Several provisions in the recently released proposed rule appear to push physicians into a new world of financial accountability for quality and cost for the patients they care for.
First, and most obviously, 50% of composite scores under MIPS, which will be used in 2019 to adjust physician payments, will be determined by not only reporting, but performance on physician quality scores. Underneath that headline, however, mandates and bonuses for reporting outcome-based measures raise the stakes relative to past quality reporting systems.
Cost measures, under the Resource Use moniker, make up 10% of providers' composite score. Again, however, the devil's in the details. CMS will score this category on a variety of standards, many of which look at episodes of care that stretch across many different providers, specialties, and sites of care. Thus, even the solo practitioner reporting alone is held responsible for the cost and care variations within the network she practices in.
Over time, this lever only becomes stronger. By 2022, the contribution of Resource Use to providers' composite scores rises to 30%, and that's just a minimum. CMS has designed its clinical practice improvement and electronic health records standards to be met easily by most providers over time. As more providers meet those standards and win full points in those categories, the rules are structured to reduce their weight, shifting even greater weight to outcomes-based quality measures and total and episodic cost.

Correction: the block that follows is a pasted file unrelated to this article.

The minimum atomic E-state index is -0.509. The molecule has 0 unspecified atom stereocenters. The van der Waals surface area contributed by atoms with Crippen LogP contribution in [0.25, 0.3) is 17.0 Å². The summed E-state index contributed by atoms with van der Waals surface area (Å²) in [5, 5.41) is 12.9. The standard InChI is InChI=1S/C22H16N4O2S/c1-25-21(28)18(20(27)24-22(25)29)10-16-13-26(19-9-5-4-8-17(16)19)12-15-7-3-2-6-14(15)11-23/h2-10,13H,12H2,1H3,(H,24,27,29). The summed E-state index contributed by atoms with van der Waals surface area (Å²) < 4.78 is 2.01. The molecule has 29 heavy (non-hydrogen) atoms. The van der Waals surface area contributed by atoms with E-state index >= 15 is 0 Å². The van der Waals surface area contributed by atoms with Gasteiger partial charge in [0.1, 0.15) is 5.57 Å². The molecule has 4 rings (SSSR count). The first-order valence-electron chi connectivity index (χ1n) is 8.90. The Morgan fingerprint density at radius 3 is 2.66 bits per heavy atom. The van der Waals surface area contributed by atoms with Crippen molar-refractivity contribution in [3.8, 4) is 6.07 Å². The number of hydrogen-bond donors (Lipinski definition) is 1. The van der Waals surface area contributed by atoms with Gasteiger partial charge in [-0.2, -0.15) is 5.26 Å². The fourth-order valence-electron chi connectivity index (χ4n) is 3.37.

Add in strong and growing incentives for participation in true downside-risk reimbursement models, as well as flat growth for baseline fee-for-service revenues, and the trend is clear: maintaining sustainable reimbursement levels from Medicare into the future will require providers in all settings to develop much better capabilities to identify and eliminate unwanted clinical and cost variations in care, both within their own practices and the other settings where their patients receive care.
MACRA applies to all physician payments under the Medicare fee schedule. It's a huge part of their, and your, revenue. As I travel around the country and speak with executives, I'm hearing that the medical group is the best positioned to help physicians understand how to prepare for these reporting and performance requirements.